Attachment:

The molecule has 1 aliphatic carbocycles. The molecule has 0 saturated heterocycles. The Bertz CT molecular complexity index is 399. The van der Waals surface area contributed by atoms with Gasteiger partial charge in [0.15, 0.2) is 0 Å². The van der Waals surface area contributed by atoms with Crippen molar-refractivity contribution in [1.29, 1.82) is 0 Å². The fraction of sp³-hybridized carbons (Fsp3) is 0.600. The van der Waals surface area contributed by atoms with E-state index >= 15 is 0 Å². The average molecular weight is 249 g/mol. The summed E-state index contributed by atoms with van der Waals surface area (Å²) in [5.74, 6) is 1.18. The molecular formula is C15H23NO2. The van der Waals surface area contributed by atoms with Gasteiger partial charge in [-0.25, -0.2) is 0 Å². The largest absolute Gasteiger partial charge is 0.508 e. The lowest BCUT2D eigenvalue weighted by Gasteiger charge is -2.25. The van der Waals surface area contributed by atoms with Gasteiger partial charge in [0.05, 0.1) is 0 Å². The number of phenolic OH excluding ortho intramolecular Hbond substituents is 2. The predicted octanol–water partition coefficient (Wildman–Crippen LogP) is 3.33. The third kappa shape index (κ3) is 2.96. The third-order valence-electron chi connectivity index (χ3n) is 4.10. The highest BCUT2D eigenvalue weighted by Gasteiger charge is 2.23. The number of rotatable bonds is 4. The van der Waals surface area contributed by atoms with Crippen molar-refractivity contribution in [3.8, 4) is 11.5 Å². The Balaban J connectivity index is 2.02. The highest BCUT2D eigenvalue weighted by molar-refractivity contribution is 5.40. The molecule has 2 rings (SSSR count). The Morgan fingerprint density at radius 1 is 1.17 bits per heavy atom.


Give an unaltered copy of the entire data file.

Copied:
The molecule has 1 aliphatic carbocycles. The molecule has 0 saturated heterocycles. The Bertz CT molecular complexity index is 399. The van der Waals surface area contributed by atoms with Gasteiger partial charge in [0.15, 0.2) is 0 Å². The van der Waals surface area contributed by atoms with Crippen molar-refractivity contribution in [1.29, 1.82) is 0 Å². The fraction of sp³-hybridized carbons (Fsp3) is 0.600. The van der Waals surface area contributed by atoms with E-state index >= 15 is 0 Å². The average molecular weight is 249 g/mol. The summed E-state index contributed by atoms with van der Waals surface area (Å²) in [5.74, 6) is 1.18. The molecular formula is C15H23NO2. The van der Waals surface area contributed by atoms with Gasteiger partial charge in [-0.25, -0.2) is 0 Å². The largest absolute Gasteiger partial charge is 0.508 e. The lowest BCUT2D eigenvalue weighted by Gasteiger charge is -2.25. The van der Waals surface area contributed by atoms with Gasteiger partial charge in [0.05, 0.1) is 0 Å². The number of phenolic OH excluding ortho intramolecular Hbond substituents is 2. The predicted octanol–water partition coefficient (Wildman–Crippen LogP) is 3.33. The third kappa shape index (κ3) is 2.96. The third-order valence-electron chi connectivity index (χ3n) is 4.10. The highest BCUT2D eigenvalue weighted by Gasteiger charge is 2.23. The number of rotatable bonds is 4. The van der Waals surface area contributed by atoms with Crippen molar-refractivity contribution in [3.8, 4) is 11.5 Å². The Balaban J connectivity index is 2.02. The highest BCUT2D eigenvalue weighted by molar-refractivity contribution is 5.40. The molecule has 2 rings (SSSR count). The Morgan fingerprint density at radius 1 is 1.17 bits per heavy atom.